VOTE FOR SOHO: The Solar and Heliospheric Observatory (SOHO) has reached the final round of NASA's Mission Madness tournament where it is competing against upstart SPB, the Super Pressure Balloon, for the title "Greatest NASA Mission." We endorse SOHO. Vote now and help propel a spaceweather favorite to the championship.
SOLAR ACTIVITY: No sunspots? No problem. Even without those planet-sized islands of explosive magnetism, the sun is putting on a nice show:
This polar crown prominence, a towering wall of plasma about 50,000 km high, was photographed yesterday by Jerome Grenier using a backyard solar telescope in Paris, France. Grenier's half-hour movie shows a phenomenon sometimes called "plasma falls." Narrow streams of plasma at the top of the prominence are constantly falling back to the bottom. Mysteriously, the streams plummet faster than ambient magnetic forces seem to allow. Nuclear engineers would like to figure out how this happens, because it also happens on a smaller scale in fusion reactors on Earth, frustrating their efforts to sustain an energy-producing reaction. Maybe prominences hold the key to the problem.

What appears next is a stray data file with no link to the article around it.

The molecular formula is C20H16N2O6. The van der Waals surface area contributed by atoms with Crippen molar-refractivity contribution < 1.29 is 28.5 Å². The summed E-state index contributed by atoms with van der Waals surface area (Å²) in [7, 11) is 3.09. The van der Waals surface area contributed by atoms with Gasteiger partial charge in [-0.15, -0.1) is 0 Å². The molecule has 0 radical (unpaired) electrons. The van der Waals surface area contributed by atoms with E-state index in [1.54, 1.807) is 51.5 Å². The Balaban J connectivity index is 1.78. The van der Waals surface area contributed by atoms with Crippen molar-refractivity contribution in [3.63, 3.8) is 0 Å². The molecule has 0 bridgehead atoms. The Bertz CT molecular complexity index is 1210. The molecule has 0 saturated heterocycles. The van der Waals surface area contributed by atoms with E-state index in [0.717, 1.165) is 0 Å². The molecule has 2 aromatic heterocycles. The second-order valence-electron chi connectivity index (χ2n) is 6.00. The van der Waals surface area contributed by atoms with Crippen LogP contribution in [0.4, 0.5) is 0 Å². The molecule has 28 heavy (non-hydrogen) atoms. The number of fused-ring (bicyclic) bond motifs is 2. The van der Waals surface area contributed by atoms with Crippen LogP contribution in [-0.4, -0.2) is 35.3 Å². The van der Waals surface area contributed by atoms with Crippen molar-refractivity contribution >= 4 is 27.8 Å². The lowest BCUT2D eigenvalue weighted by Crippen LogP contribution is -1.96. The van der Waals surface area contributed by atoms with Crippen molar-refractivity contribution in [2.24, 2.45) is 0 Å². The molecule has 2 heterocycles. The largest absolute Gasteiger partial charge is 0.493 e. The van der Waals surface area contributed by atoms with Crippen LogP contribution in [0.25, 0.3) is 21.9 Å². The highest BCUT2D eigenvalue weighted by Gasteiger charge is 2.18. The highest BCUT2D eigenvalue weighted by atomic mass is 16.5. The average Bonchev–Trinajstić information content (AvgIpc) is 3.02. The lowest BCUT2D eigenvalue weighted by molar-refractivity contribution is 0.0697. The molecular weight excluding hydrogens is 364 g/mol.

Or maybe they're just fun to watch. Readers, if you have a solar telescope, point it at the limb of the sun and enjoy the show.
more images: from James Kevin Ty of Manila, the Philippines; from N. Ferrin, J. Harmon and John Stetson of South Portland, Maine; from Eric Roel of Orion Observatory, Rancho La Compañía, México; from Greg Piepol of Rockville, Maryland; from Steve Rismiller of Milford, Ohio; from Stefano Sello of Pisa -Italy;
SULFUR DIOXIDE ON THE MOVE: When Mt. Redoubt erupted on April 4th, it shot a plume of sulfur dioxide into the lower stratosphere. That plume is on the move. The GOME-2 (Global Ozone Monitoring Experiment) sensor onboard Europe's MetOpA satellite is tracking the SO2 as it twists and curls across North America. Follow the red pixels in this 3-day (April 3-5) animation:
Click for a full-sized map with labels
Sulfur dioxide and associated aerosols have been known to produce sunsets of exceptional beauty. Examples from the 2008 eruption of Kasatochi may be found here and here. Readers in North America should keep an eye on the western twilight sky in the evenings ahead as the cloud makes its way across the continent. Stay tuned for updates.
March 2009 Aurora Gallery
[previous Marches: 2008, 2007, 2006, 2005, 2004, 2003, 2002]
Explore the Sunspot Cycle